Horseshoe Crabs have nine eyes all over their body, mostly on their carapace. They have two compound lateral eyes that they use to find potential mates and a bunch of light-sensing organs. The five light-sensing eyes on top of their carapace allow them to see both visible and UV light. On their underside, they have two ventral eyes that orient them when swimming. Horseshoe crabs also have light sensors on their tail that allow their brain to synchronize with the cycles of day and night.
Why do horseshoe crabs swim upside-down?
Horseshoe crabs swim upside-down as their way of dispersing from other animals since they are not very sociable creatures. Swimming is also their way of traveling without being bombarded with barriers that can climb on or around them. They avoid predators and cannibalism this way as well.
Most horseshoe crabs that can be observed swimming upside-down on the water are juveniles. Adult horseshoe crabs are rarely seen swimming above water because they usually spend their years feeding on the deep ocean floor.
Horseshoe crabs reproduction
First of all: Females are a lot bigger than males, but how do you distinguish a female horseshoe crab from a male in a melee where all sizes are present?
Take a look at its carapace or shell. In front, females have flat rounded shells, while the males have a slight curve in front on the bottom middle of their carapace to protect them when they cling on to the female.
During warmer months at full moon, adult horseshoe crabs spawn on muddy shores or wet sand. When females emerge from the water, they emit natural chemicals that signal the males for mating. A male horseshoe crab clings on to a female as she digs a hole to build their nest and lay about 60,000 to 120,000 eggs. The male then fertilizes the eggs, but different males around the area can fertilize a single nest.
Horseshoe crab eggs are one of the food sources for migrating birds and numerous reptiles and fishes. Because of this, only a few make it to larval stage. The surviving eggs hatch after two weeks or more. These larval horseshoe crabs spend about a year on tidal flats where they eat and periodically shed out their shells. As they develop, they eventually move to deeper waters until they reach sexual maturity 8 to 10 years later and come back to the shore to spawn.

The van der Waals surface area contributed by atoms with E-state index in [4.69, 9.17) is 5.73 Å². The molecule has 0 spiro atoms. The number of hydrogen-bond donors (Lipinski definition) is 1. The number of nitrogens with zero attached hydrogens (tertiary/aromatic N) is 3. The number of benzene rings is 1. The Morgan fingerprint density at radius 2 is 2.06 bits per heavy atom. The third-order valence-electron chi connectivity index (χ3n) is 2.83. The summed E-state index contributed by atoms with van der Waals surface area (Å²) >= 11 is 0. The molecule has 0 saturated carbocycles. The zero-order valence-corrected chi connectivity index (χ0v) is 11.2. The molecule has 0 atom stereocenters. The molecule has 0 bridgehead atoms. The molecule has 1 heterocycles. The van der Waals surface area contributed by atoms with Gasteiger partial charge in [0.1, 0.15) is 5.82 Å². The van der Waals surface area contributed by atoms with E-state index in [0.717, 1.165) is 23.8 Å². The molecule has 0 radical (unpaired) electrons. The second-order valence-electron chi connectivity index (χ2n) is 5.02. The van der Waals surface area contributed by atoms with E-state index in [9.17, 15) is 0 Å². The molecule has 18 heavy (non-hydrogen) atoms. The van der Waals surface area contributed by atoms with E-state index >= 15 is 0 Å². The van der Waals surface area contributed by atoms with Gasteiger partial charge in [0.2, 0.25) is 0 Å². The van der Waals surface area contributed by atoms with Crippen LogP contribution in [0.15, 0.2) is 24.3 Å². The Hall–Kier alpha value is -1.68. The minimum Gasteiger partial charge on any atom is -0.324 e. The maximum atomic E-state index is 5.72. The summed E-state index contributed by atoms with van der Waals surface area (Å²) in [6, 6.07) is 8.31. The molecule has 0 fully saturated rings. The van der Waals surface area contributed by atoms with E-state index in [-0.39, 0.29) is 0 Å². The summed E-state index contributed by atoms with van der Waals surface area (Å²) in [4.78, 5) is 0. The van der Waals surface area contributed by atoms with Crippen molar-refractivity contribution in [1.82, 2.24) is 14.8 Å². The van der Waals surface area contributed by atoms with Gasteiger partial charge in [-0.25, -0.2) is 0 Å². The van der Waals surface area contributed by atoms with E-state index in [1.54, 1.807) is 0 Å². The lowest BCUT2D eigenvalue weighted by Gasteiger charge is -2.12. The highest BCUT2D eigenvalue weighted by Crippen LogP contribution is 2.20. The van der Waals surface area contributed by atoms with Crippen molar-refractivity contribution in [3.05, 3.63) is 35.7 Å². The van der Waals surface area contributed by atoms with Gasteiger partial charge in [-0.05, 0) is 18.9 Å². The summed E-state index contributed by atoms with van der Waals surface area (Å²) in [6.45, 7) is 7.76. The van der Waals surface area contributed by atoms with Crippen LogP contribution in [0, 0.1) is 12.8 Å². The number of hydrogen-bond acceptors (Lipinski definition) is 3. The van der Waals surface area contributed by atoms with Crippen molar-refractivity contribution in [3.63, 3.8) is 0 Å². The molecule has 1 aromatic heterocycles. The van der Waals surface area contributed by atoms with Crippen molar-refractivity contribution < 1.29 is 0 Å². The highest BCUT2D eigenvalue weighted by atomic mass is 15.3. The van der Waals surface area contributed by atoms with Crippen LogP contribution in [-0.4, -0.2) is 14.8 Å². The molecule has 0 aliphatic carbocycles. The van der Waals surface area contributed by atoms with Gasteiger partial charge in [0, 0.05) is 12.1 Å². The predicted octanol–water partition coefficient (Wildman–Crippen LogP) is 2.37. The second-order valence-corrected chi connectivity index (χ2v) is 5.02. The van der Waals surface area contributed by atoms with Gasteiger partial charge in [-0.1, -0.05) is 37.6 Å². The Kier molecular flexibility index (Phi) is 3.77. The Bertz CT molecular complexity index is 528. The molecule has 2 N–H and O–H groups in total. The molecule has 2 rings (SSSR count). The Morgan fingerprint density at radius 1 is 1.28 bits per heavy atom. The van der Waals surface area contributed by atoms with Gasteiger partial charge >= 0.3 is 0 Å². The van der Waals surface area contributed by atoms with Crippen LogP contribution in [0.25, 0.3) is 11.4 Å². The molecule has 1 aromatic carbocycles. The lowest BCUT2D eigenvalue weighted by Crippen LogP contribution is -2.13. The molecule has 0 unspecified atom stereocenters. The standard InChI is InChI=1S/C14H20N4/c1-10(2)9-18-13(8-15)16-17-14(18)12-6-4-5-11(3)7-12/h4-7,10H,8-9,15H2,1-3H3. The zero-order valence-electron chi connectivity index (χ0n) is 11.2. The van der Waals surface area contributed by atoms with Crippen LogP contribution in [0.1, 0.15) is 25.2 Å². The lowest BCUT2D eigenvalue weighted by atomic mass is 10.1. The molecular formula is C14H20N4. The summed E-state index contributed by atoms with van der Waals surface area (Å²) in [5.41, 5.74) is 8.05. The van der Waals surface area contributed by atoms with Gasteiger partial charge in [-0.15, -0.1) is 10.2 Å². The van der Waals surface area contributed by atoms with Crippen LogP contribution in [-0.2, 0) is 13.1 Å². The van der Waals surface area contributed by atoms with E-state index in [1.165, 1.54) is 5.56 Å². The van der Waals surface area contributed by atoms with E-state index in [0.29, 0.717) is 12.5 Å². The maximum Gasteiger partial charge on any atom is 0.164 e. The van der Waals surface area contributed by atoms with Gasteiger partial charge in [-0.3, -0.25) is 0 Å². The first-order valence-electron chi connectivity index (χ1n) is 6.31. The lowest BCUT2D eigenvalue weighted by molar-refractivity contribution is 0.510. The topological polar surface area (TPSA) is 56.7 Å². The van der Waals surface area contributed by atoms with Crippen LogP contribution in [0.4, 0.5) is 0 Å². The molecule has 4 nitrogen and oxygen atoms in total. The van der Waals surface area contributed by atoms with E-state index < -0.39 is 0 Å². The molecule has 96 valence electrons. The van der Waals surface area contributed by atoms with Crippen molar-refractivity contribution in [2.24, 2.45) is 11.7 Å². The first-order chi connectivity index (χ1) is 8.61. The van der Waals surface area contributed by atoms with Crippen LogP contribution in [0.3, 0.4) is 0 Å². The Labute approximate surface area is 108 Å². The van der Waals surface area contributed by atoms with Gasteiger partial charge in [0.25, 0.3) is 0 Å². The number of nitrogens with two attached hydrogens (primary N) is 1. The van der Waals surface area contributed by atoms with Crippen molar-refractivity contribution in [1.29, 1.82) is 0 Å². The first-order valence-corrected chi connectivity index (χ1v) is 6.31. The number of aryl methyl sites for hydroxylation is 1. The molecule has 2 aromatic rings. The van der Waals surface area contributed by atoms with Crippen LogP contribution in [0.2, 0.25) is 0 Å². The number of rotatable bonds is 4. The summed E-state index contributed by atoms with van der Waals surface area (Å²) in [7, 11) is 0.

Are Horseshoe Crabs endangered species?
Even if Horseshoe crabs have managed to survive for almost half a billion years, they are not invincible. The most significant disruption they have come to face is our human activities. As global pharmaceutical markets grow and the biomedical industry improves, the demand for horseshoe crab blood is increasing. Other human activities include coastal development destroying their spawning sites and overharvesting them for bait.
Researchers are already working towards finding an alternative for bait and LAL to save them from extinction. For decades, we are indebted to Horseshoe crabs for saving our lives.
Also, a huge industry was developed, up to around 50 years ago, to harvest horseshoe crabs and transform them as fertilizers. Nowadays it's the chemical insdustry which provide fertilizers.
If you are interested in a good book to read about horseshoe crab, it would be Crab Wars From William Sargent.
Horseshoe Crab Researches and References
If you want to know more about horseshoe crabs, take a look at our references below.
Below are few links we have used as references.
- Wikipedia Horseshoe crab
- Educational Resources: Horseshoe Crab
- Facts about the horseshoe crab
- Horseshoe crab's blood saves lifes
- The blood of the horseshoe crab
- Blood in the water
- Horseshoe crab Mating
- Crash: A Tale of Two Species
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Thanks for reading, and if you wish, see you next week!
The Research and Media Team at Scotty's.